Rosy forecasts were in short supply at the first annual Wharton Hedge Fund Conference. The shock of last year’s worst-ever performance still reverberates through the industry. Career plans of students at Wharton are the best indication we have seen to date of how bad things have become for hedgies: one Wharton professor reports that last year, two thirds of his students wanted to get a job in a hedge fund. This year, only one student admitted to hoping for a hedge fund career.
Ray Iwanowski of Goldman Sachs traces the origins of the hedge fund problems back to the summer of 2007, when some quant funds started to struggle as their trades turned out to have been too crowded. We would go back a few more months and take the market slump of February 27, 2007 as the beginning, when HSBC wrote off much of its acquisition of Household.
Speakers and panelists list several causes that led us to where we are now:
- Exuberance of expectations: investors were disappointed relative to inflated expectations for hedge fund returns. In reality, hedge funds have outperformed other asset classes, with hedge fund indices down 15-20%, depending on whom you ask, and the equity markets down closer to 40%. (Iwanowski)
- The broken promise of absolute returns in any market environment. Investors should have considered the diversification benefits of hedge funds rather than return targets. Brian Altenburg of Bank of America makes this argument. Christopher Geczy of Wharton even went so far to call the notion of absolute returns “laughable”.
- Liquidity was oversold. Portable alpha was in fact portable beta. (Geczy)
- Style drift. Many managers left their core strategies and started investing in strategies that they were not expert in, in particular private equity. (Altenburg)
We would question how much blame should be put on investors’ expectations. The absolute return argument and inflated expectations were happily fed by the hedge fund industry as long as it brought in assets. Emphasizing now the diversification and low correlation benefits is a classic example of cherry picking. Had we seen a different outcome with strong performance in all asset classes that is fully correlation then we would be talking about absolute performance today and dismiss correlation as irrelevant.
Panelists had a somber outlook for hedge funds:
- The hedge fund industry will return to the 1990s. Manager skill will matter again. Hedge funds that consist of two traders and a Bloomberg will disappear, observed Michael Douglass of Gerber/Taylor.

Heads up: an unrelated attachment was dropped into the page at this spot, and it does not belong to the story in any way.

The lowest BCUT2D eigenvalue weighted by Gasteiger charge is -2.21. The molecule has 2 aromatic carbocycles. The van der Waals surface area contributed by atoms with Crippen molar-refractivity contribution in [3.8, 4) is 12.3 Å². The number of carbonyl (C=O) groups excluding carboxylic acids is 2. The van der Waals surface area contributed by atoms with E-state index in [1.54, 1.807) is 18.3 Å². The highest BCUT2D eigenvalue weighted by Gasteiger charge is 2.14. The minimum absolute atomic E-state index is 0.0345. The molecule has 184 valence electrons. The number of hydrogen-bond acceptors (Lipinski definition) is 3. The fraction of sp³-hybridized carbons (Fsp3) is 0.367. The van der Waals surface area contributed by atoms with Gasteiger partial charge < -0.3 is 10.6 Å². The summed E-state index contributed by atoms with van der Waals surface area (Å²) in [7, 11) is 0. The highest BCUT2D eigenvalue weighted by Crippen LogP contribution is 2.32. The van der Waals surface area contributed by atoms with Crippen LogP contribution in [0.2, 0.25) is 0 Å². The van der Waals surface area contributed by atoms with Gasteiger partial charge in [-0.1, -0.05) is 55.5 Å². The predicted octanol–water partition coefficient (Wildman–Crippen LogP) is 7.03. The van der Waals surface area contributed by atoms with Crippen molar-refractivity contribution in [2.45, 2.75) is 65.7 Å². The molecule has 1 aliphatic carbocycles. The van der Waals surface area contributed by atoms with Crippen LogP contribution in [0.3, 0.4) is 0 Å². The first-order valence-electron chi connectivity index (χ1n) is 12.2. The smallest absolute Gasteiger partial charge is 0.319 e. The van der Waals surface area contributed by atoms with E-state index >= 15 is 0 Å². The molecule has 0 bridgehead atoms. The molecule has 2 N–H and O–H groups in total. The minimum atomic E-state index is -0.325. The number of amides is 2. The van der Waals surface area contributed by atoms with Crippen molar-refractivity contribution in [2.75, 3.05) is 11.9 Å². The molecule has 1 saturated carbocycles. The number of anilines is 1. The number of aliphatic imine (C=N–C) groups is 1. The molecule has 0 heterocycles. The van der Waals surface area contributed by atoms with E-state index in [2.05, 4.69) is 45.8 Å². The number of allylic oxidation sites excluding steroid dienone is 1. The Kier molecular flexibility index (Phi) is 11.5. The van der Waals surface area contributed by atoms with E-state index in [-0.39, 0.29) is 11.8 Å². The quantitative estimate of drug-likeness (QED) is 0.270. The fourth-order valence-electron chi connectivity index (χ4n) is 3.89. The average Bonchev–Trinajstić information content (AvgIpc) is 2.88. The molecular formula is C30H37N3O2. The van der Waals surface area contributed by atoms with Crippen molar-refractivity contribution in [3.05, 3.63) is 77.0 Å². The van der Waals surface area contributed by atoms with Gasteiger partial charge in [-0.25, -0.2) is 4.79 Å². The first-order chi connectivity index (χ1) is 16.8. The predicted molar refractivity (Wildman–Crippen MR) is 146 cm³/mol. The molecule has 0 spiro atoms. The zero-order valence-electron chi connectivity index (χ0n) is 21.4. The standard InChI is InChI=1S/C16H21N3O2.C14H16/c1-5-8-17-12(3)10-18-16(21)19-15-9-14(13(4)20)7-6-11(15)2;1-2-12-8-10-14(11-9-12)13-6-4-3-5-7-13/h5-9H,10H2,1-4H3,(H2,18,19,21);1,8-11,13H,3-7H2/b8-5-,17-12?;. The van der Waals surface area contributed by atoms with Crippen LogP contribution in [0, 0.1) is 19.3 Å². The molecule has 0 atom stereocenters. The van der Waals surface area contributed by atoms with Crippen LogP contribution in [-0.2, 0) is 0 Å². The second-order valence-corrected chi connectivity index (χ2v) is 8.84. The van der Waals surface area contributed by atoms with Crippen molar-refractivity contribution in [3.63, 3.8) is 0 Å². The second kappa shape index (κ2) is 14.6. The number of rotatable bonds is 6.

- Fee compression will become widespread. Leveraged beta strategies will no longer be able to command a 2/20 fee structure just for giving investors access to leverage.
- Capacity will become a focus of the industry. More due diligence will be conducted on liquidity of strategies and the ability of managers to exit. Capacity has already expanded somewhat due to the exit of many hedge funds, fund redemptions and also the cessation of proprietary trading activities by investment banks.
- The only uplifting prediction was made by UBS’s Joe Scoby. He sees more activist investors unlocking value by pushing for operational improvements in undervalued companies.
Finally, speakers gave a few useful investment tips:
- Convertible arbitrage is beginning to recover, and the best performance will come from allocations to distressed debt funds, says Jewel Huijnen of J.P. Morgan.
- Equity looks expensive relative to debt. The leveraged loan market is priced for a 27% default rate. Investors should be short equities and long high grade credit, says Scott Logie of Carson Capital. Ned Zachar of KLS Diversified Asset Management recommends staying in cash for now.
- David Nelson of Altima One World Agro Fund recommends short term trading. He recommends Brazilian and Australian ag stocks but warned that the trade is for the short term only. His firm reduced exposure to that same trade only two weeks ago and is now putting it on again. David did not name the firms, but we are sure you can find them with some digging.
- Marc Lasry of Avenue Capital listed his investments in Trump Casino, US Air EETCs and Tribune. Refer to our other post for details.
Thomas Kirchner manages the Pennsylvania Avenue Event-Driven Fund (PAEDX) and is the author of an e-book about alternative strategies as well as the forthcoming book Merger Arbitrage: How to Profit from Event-Driven Arbitrage (Wiley Finance, 2009).